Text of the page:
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$@ with backticks inside eval

by aplonis (Pilgrim)
on Aug 20, 2005 at 23:24 UTC ( #485441=perlquestion: print w/ replies, xml ) Need Help??
aplonis has asked for the wisdom of the Perl Monks concerning the following question:

I can successfully eval a *.csh file in Perl using backticks line-by-line. But I would like a report if eval should fail. In the code below, $@ gives complaints as if the contents of the backticks were Perl code. So even if the eval and backticks both run fine, $@ has needless complaints. Is there a workaround?
my $os_says = ''; my $pl_says = ''; if ( open FH, '/home/foo/bar.csh' ) { while (<FH>) { # no warnings; eval { $os_says .= `$_` }; # <- Fixed. Thanks Roger! if ($@) { $pl_says .= $@ } } print "OS says: $os_says \n"; print "Perl says: $pl_says \n"; }

Roger fixed this. I had been using parens, not braces, with my eval.

Comment on $@ with backticks inside eval
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Re: $@ with backticks inside eval
by Roger (Parson) on Aug 20, 2005 at 23:42 UTC
    eval { ... }.
      That was it exactly. Thanks!
Re: $@ with backticks inside eval
by Roy Johnson (Monsignor) on Aug 21, 2005 at 00:46 UTC
    Why are you using eval at all?

    Caution: Contents may have been coded under pressure.

      The example was cobbled together hastily for this post and otherwise irrevelent.

      My actual use is inside an XML-RPC server script on a remote PC. With eval, if the backticked script fails my server won't die.

      Actual use detailed here

Re: $@ with backticks inside eval
by fizbin (Chaplain) on Aug 21, 2005 at 01:33 UTC

    First off, what a bizarre problem to be solving. Are you certain you're solving the correct problem?

    Secondly, what's happening is that you're sending the contents of $os_says to perl's eval. The code you have currently is equivalent to:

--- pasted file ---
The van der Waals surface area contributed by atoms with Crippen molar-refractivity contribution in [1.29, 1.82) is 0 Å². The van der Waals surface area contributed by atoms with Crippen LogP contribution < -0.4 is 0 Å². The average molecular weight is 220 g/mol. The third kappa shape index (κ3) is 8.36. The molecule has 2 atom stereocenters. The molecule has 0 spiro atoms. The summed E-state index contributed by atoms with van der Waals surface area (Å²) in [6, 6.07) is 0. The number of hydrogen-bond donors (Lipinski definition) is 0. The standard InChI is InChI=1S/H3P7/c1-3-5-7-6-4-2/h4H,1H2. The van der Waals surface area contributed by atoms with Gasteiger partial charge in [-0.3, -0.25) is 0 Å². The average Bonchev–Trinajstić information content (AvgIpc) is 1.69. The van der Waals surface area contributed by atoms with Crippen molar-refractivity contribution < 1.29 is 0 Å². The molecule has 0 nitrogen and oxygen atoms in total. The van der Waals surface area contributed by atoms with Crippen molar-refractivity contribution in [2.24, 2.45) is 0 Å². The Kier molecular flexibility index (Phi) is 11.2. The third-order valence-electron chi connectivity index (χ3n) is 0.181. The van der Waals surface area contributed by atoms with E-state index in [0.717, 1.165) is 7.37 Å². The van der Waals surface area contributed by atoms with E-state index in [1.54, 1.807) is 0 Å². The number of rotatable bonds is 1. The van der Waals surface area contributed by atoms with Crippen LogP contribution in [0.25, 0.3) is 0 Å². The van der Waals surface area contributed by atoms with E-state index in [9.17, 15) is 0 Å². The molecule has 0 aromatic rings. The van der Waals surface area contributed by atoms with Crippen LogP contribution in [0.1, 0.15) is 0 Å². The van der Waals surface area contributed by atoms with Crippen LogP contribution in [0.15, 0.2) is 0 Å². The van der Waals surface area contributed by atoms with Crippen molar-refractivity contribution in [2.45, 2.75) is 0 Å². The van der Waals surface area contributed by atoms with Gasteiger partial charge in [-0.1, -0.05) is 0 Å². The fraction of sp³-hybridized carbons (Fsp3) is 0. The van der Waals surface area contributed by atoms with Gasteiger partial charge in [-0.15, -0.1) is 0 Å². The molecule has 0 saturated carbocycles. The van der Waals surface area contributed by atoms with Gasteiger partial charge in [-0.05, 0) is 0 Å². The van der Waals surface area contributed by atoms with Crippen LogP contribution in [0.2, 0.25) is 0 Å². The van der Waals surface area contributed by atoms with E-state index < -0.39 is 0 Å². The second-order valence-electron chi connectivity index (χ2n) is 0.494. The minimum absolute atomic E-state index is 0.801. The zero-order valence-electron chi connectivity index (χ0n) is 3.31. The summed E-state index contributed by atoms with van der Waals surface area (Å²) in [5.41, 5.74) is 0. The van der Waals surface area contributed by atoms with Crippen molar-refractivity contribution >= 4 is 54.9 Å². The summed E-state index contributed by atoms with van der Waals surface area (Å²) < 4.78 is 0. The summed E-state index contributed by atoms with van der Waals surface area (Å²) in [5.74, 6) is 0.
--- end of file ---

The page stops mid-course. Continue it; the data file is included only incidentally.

$os_says .= `$_`; eval($os_says);
    What you want to do right now (as was already pointed out) is switch to:
    eval { $os_says .= `$_` };

    However, once you do that, you'll have the case that $@ will always be the null string, no matter if the backquoted command failed or not.(*) If you want to check on the return status of the executed command, check $!.

    But let me repeat - I do not think you are doing what you want to do. First off, you're executing every line with /bin/sh, and not with /bin/csh, even if csh is your default shell. Secondly, each line is getting executed in its own subprocess, so even if you were executing the lines with csh, this two line combination would produce an "Undefined variable" error:

    setenv ADP_INPUT_HOME /disk4/vendor/adp/ echo "Looking for files in $ADP_INPUT_HOME"

    Now, it would be possible to open a csh shell in the background and feed it one line at a time, and I suppose you could monitor the csh shell to see if it exited, but that's a much, much more advanced problem than you seem to be aiming for here.

    Why on earth are you trying to do this?

    (*) Okay, so I think $@ might contain something if the system were so overloaded that a subprocess couldn't be forked to do the backquote magic.
    -- @/=map{[/./g]}qw/.h_nJ Xapou cets krht ele_ r_ra/; map{y/X_/\n /;print}map{pop@$_}@/for@/

      Thanks for the detailed write-up. You are absolutely right! I had started out piping in a *.pl file line-by-line. Then I decided to extend that to other scripts and got in a rut.

      I have gone back and re-written that sub to backtick the script as a whole: *.pl, *.csh or whatever. That works a whole lot better. Thanks!

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